The extent of her contribution is barely appreciated – yet significantly more commendable given that she had two small children, Fanny and Samuel, and was expecting their third child, Emma, in March of that year.

Small first explored the Rocky Mountains in May of 1807, when a trade route was opened over the Howse Pass, west of Rocky Mountain House, AB. Ascending and descending the crossing was dangerous and nearly fatal on several occasions.

“The water descending in innumerable Rills, soon swelled our Brook to a Rivulet, with a Current foaming white, the Horses with Difficulty crossed & recrossed at every 2 or 300 yards, & the Men crossed by clinging to the Tails & Manes of the Horses, & yet ran no small danger of being swept away & drowned.” Notes the David Thompson, Travels (unpublished manuscript): iii, 34a,ca. 1847; quotation courtesy of William Moreau as noted in the essay David Thompson’s Life of Learning among the Nahathaways by Jennifer Brown.

Although Thompson’s journal entries are limited with respect to his family life, it is imperative to appreciate that they travelled together. The journal entries, provide insight and glimpses of the challenges Small faced as a woman and mother, with three young children to nourish and protect. She faced the same cruel conditions as the men, yet except for a few notations, her challenges remained nondescript and unrecorded.

On one occasion, Thompson wrote, “One of my horses nearly crushing my children to death with his load being badly put on, which I mistook for being vicious, I shot him on the spot and rescued my little ones.”

A day later, he added, “…..at 3 P.M. we reloaded, but missing my little Daughter & nowhere finding her, we concluded she was drowned & all of us set about finding her – we searched all the Embarrass (log-jams) in the River but to no purpose. At length, Mr. McDonald found her track going upwards. We searched all about & at length thank God at 8 ½ P.M. found her about 1 Mile off, against a Bank of Snow.” (Sources of the River, Nesbit.)
Small was no doubt, frantically assisting in the search for her child lost in the wilderness of the Rocky Mountains. It was June of 1808, in the mountains, with high water, and snow still likely on the ground. The wildlife were recently out of hibernation and hungry, and the group were constantly under threat of attack by the Peigan people. She was seven months pregnant with their fourth child, John, at the time.

They would traverse the Blaeberry River through the Kootenai mountains and follow it to its junction with the Columbia. Because the Columbia flowed north at this junction, Thompson did not believe the river he viewed was the Columbia – and instead, headed upstream to Lake Windermere. Near the south end of the lake they built Kootenae House. Now they had another addition to the family, with four children under seven.

Between 1808 and May of 1812, the family would journey from Canal Flats, BC, into Montana and Idaho, back up to Fort Vermilion at the confluence of the North Saskatchewan and Vermilion rivers, and back down into Montana and Idaho on Lake Pend Oreille, where they established Kullyspell House and Salish House on the Clark Fork River. Because the Piikani (Peigan) people were blocking access to their southern passes, a different route had to be established to bypass their lands.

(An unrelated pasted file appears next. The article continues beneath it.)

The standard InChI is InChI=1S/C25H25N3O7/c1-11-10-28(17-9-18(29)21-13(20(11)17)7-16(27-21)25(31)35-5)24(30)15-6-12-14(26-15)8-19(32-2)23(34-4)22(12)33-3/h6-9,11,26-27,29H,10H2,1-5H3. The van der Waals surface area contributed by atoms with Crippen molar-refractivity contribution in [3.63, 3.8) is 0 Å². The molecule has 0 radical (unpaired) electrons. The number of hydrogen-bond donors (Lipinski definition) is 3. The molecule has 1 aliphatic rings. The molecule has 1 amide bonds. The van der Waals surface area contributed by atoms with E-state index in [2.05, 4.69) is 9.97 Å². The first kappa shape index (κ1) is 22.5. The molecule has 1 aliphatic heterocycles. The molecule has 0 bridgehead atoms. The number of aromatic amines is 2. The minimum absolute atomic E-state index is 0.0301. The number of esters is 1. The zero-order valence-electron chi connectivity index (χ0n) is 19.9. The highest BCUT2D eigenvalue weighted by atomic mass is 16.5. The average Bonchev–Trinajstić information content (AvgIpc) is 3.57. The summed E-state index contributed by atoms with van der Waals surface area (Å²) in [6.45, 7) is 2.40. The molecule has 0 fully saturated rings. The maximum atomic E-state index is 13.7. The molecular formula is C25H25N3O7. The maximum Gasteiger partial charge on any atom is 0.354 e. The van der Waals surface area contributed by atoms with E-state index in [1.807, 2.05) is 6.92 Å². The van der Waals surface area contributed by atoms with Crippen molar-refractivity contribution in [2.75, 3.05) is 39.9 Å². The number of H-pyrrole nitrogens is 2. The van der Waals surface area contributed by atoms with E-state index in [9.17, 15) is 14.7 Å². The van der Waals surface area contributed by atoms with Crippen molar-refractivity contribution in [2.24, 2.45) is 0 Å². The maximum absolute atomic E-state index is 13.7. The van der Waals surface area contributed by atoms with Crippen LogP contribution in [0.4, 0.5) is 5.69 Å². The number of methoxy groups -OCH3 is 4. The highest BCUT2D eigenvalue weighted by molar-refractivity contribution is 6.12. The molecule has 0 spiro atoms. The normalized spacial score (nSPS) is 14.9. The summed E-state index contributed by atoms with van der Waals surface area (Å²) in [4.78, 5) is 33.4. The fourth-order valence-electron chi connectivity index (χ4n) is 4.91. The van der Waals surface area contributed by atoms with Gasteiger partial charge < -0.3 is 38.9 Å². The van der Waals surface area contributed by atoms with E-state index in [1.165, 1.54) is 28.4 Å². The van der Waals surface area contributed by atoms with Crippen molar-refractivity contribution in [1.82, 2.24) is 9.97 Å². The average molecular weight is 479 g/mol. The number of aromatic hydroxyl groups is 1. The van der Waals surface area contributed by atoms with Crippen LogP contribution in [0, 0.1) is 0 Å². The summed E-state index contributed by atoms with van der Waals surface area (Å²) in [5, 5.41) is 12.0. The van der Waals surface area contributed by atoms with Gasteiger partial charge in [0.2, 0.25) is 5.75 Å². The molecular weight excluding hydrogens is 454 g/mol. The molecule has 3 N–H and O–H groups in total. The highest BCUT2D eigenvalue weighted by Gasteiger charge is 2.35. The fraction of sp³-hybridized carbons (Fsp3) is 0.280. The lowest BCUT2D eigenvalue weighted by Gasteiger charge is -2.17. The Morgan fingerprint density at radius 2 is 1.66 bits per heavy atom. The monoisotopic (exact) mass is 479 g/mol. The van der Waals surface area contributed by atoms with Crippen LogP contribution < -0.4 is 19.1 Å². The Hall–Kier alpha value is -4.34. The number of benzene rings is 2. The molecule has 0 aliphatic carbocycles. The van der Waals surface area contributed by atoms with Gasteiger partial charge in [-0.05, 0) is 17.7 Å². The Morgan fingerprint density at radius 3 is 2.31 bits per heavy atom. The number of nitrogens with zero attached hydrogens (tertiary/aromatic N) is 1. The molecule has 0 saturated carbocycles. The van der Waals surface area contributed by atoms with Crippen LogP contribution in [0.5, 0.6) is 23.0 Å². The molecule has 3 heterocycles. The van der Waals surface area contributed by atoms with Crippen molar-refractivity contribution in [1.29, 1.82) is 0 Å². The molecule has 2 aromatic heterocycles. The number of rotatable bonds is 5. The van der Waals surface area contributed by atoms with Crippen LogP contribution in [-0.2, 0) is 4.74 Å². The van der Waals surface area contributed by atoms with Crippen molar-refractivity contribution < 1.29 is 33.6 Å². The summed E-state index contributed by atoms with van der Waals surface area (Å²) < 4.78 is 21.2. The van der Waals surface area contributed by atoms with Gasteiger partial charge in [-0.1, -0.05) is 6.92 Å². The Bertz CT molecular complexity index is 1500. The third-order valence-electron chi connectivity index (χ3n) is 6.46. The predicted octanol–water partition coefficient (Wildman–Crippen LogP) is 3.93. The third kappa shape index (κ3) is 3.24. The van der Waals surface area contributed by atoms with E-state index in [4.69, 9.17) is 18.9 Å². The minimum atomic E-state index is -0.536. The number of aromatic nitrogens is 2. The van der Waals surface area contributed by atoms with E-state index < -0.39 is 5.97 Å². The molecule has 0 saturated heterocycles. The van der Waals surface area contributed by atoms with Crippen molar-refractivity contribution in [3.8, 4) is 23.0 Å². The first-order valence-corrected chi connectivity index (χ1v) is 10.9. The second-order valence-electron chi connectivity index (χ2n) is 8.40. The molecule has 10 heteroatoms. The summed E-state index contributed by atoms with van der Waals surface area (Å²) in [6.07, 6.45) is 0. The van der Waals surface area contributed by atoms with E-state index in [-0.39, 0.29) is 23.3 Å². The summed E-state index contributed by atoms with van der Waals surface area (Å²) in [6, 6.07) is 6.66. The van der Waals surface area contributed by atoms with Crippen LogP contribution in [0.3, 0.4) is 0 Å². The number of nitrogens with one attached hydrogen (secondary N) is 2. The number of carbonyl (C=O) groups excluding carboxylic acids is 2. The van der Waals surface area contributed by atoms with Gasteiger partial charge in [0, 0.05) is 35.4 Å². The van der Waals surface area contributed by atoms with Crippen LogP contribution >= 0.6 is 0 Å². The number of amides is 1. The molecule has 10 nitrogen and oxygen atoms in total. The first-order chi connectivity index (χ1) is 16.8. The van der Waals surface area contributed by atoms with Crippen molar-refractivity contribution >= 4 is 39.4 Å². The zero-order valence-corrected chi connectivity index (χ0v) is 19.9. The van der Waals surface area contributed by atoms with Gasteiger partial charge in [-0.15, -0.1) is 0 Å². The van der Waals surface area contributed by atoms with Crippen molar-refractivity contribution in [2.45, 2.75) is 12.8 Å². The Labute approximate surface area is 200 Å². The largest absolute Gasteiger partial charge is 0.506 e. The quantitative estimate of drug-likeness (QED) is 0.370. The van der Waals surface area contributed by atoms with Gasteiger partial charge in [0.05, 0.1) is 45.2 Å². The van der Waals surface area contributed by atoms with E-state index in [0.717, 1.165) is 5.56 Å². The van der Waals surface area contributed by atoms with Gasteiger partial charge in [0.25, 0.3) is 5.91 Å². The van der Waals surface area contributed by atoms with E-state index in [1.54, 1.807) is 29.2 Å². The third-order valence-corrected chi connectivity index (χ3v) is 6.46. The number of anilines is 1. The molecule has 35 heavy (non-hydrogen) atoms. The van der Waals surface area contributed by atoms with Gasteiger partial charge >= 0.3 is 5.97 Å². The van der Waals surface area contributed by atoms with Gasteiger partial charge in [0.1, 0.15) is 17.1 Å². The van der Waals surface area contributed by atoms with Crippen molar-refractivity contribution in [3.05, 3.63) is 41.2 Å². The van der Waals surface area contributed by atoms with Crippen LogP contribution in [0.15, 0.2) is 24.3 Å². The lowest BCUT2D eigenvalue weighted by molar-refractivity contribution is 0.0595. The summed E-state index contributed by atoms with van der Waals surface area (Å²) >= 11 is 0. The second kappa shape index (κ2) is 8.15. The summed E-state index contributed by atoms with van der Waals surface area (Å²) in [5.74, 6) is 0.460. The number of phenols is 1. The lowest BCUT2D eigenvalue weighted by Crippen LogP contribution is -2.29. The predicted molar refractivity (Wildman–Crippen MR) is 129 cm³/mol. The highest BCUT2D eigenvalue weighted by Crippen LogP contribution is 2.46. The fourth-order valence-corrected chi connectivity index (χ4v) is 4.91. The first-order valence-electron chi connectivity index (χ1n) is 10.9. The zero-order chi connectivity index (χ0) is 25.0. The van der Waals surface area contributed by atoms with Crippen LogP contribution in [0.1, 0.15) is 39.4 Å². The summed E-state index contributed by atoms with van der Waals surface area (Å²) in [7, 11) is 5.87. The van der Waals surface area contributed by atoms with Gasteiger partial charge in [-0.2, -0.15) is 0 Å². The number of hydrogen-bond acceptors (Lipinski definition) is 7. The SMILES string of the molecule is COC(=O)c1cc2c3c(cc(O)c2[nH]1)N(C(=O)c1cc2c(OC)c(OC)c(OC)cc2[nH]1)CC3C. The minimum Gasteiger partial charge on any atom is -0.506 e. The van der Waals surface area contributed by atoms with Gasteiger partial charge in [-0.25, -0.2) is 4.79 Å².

Ultimately, they would cross the mountains through the Athabasca Pass over a treacherous route along the Athabasca, Whirlpool and Wood Rivers, arriving at the forks of the Columbia and Canoe rivers on January 18,1811.
The men refused to go on, and they wintered at Boat Encampment. Small remained at the side of her husband with her four children, despite the harsh crossing. The survey of the Columbia River was completed in May of 1812.

A copy of the navigator’s sextant used by David Thompson.

The family returned to Fort William on the shores of Thunder Bay, on July 12, 1812. They had made the decision to leave the employ of the North West Company, and made their way eastward toward Montreal, surveying the North shore of Lake Superior as they went.

After their return to Terrabonne, north of Montreal, Small and Thompson formalized their marriage vows in the European tradition and baptized their five young children. Ironically, in 1813, after surviving some of the harshest conditions of their young lives, two of their young children, John (age five) and Emma (age seven) would die, as a result of round worms, a common parasite. Small ultimately did not adjust well to life in Quebec, choosing to reside in Montreal while her husband travelled. Another child, Henry, would be born in 1813, followed by seven more siblings between 1815 and 1829.

In the years following, Thompson would complete his greatest achievements; his map of the North-West Territory of the Province of Canada in 1814 – so accurate it was still being utilized by the Canadian government 100 years later; survey of the newly established Canadian/US borders from Lake of the Woods to the Eastern Townships of Quebec; and his atlas of the region from Hudson Bay to the Pacific Ocean.

They would lose two more children. Despite financial hardship, and ultimate ruin, Small would remain by his side, even after being forced to move in with their daughter and son-in-law.

When the North West Company and the Hudson Bay Company merged in 1821, Thompson’s work was treated with indifference – likely because he had left the employ of the HBC and was never truly forgiven for his transfer to the North West Company. His survey data was sent to Aaron-Arrowsmith of London, and was used without proper credit to the surveyor – leaving his family impoverished for lack of payment, as well as the bankruptcy of a company in which their life savings had been invested. The maps they had developed, and the atlas completed in their later years, was never returned nor paid for.